Invited: Atmospheric Pressure Plasma Modified Polyaniline Crystals for Detection of Volatile Organic Compounds

Tuesday, 7 October 2014: 16:10
Expo Center, 2nd Floor, Beta Room (Moon Palace Resort)
H. Puliyalil (Jozef Stefan Institute, Jamova 39, Ljubljana-1000, Slovenia, Jozef Stefan International Post graduate school, Jamova 39, Ljubljana-1000, Slovenia), P. Slobodian (Polymer Centre, Faculty of Technology, T. Bata University, T.G.M. 275, 76272 Zlin, Czech Republic, Centre of Polymer Systems, University Institute, T. Bata University, Nad Ovcirnou 3685, 76001 Zlin, Czech Republic), M. Sedlacik (Polymer Centre, Faculty of Technology, T. Bata University, T.G.M. 275, 76272 Zlin, Czech Republic, Department of Production Engineering, Faculty of Technology, Tomas Bata University, T. G. Masaryk Sq. 275, 762 72 Zlin, Czech Republic), P. Riha (Institute of Hydrodynamics, Academy of Sciences,Pod Patankou 5, 166 12 Prague 6, Czech Republic), and U. Cvelbar (Jozef Stefan International Post graduate school, Jamova 39, Ljubljana-1000, Slovenia, Jozef Stefan Institute, Jamova 39, Ljubljana-1000, Slovenia)
Among the family of conducting polymers, polyaniline (PANI) is the most studied due to an easy and low-cost synthesis, good environmental stability, and simple doping/dedoping process based on acid/base reactions.1,2 PANI polymer can be used for different applications including in solar cells, artificial muscles, gas sensors, capacitors, acid-base indicators, etc.3 The nature of PANI conductivity is explained by its ability to form polarons and cation radicals.3,4 Moreover PANI shows significant variations in conductivity when exposed to various volatile organic compounds (VOC).4 This property arises from to the doping-dedoping of conducting PANI layer, which makes it suitable for detection of wide variety of gas molecules.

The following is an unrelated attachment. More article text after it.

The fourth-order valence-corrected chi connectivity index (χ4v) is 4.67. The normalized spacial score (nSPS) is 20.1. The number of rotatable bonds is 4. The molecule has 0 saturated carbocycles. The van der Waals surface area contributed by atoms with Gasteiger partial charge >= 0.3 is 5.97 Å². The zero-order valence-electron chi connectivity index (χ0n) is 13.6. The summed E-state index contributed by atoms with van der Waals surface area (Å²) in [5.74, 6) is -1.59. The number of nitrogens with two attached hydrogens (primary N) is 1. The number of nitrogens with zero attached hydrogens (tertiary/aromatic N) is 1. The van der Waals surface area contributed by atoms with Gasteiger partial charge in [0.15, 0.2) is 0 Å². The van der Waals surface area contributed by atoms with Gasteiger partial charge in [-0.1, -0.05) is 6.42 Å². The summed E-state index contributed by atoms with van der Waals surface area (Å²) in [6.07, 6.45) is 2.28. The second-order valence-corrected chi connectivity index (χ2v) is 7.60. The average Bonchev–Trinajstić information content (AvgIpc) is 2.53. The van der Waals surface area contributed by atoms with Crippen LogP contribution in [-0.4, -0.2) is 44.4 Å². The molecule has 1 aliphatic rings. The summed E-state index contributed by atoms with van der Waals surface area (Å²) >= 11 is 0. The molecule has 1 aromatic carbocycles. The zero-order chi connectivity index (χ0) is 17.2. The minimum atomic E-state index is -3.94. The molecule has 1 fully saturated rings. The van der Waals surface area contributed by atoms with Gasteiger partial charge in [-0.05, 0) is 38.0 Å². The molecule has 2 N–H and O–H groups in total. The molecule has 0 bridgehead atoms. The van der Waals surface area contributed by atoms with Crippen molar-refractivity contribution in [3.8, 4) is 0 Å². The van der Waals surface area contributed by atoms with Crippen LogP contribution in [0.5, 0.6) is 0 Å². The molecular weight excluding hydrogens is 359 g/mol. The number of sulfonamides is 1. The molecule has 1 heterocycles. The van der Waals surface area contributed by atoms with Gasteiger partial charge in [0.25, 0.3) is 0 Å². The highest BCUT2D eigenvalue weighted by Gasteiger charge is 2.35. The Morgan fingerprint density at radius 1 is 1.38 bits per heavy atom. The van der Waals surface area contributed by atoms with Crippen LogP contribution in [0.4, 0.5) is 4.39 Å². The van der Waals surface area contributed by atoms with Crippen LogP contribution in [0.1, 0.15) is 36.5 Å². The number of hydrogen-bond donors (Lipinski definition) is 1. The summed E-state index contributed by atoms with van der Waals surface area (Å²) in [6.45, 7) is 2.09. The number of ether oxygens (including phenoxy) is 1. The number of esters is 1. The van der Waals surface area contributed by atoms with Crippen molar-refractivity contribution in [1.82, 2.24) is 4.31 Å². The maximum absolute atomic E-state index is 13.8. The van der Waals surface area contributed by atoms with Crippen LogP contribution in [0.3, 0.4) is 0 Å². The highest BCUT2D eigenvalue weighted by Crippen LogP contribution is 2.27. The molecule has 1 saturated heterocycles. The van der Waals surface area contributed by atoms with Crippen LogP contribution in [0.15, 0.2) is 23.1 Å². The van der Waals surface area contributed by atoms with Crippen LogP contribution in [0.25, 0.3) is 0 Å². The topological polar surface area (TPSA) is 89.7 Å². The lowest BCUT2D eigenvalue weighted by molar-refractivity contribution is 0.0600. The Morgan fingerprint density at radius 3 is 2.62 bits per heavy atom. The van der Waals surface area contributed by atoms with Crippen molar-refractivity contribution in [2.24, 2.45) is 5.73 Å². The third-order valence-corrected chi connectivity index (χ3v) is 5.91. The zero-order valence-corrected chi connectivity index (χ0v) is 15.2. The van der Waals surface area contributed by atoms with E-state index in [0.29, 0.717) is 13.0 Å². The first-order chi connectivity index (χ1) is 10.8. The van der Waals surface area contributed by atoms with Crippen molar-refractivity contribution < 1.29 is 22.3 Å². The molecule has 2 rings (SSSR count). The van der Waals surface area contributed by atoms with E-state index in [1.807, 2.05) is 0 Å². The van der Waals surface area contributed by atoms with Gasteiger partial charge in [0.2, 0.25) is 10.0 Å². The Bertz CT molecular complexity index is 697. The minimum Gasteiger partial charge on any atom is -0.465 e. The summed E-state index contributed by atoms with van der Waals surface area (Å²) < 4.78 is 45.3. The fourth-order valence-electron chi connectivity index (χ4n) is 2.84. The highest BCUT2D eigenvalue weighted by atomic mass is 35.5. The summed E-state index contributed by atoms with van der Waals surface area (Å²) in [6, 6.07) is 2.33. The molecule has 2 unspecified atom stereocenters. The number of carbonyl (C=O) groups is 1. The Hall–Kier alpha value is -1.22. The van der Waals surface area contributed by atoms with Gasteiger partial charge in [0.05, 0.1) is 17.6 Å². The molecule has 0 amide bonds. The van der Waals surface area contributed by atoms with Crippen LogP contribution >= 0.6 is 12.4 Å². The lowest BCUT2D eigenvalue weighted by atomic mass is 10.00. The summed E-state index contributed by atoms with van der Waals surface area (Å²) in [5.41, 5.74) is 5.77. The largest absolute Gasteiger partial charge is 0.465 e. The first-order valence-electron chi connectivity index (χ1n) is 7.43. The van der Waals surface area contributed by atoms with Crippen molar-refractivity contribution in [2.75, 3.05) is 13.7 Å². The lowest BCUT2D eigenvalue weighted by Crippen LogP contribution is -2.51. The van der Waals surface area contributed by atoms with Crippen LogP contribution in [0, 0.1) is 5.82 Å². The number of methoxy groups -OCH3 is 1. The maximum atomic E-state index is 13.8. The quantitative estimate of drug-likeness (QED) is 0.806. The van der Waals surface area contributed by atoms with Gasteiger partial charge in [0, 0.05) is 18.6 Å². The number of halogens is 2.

Changes in the chemical states can alter the sensitivity and selectivity of PANI layer. Chemical modifications by doping of PANI with various acid dopants, co-polymerisation with various thermoplastics, co-polymerisation with aniline derivatives or enzymatic polymerisation of aniline has been used to improve the processability and solubility of PANI as reviewed by Jaymand et.al.5. Another techique is low pressure plasma treatment which has been reported to be an efficient technique for the carbon functionalization as well as changing the chemical states of the PANI surface.6,7 The variations of the chemical changes induced by low pressure oxygen plasma treatment efficiently enhanced the selectivity and sensitivity towards various gases.8 PANI exposed to various plasmas has demonstrated also increased resistivity.

Urea is widely used in the manufacture of explosives and  nitrogen fertilisers in industries. Eventhough expoure of urea vapor is harmless at lower concentrations, prolonged exposure of urea can cause irritations to eyes, skin or respiratory systems. We demonstrated a reusable sensor based on emeraldine polyaniline crystals coated on polyethylene terephthalate substrate at room temperatue. To enhance the signal response, we used an atmospheric pressure He plasma treatment which showed pronounced and steady increase in the signal response for six consecutive cycles. The surface changes as well as mechanism of detection after plasma treatement were studied by various analysis techniques including FT-IR, scanning electron microscopy (SEM), and X-ray photoelectron microscopy (XPS).

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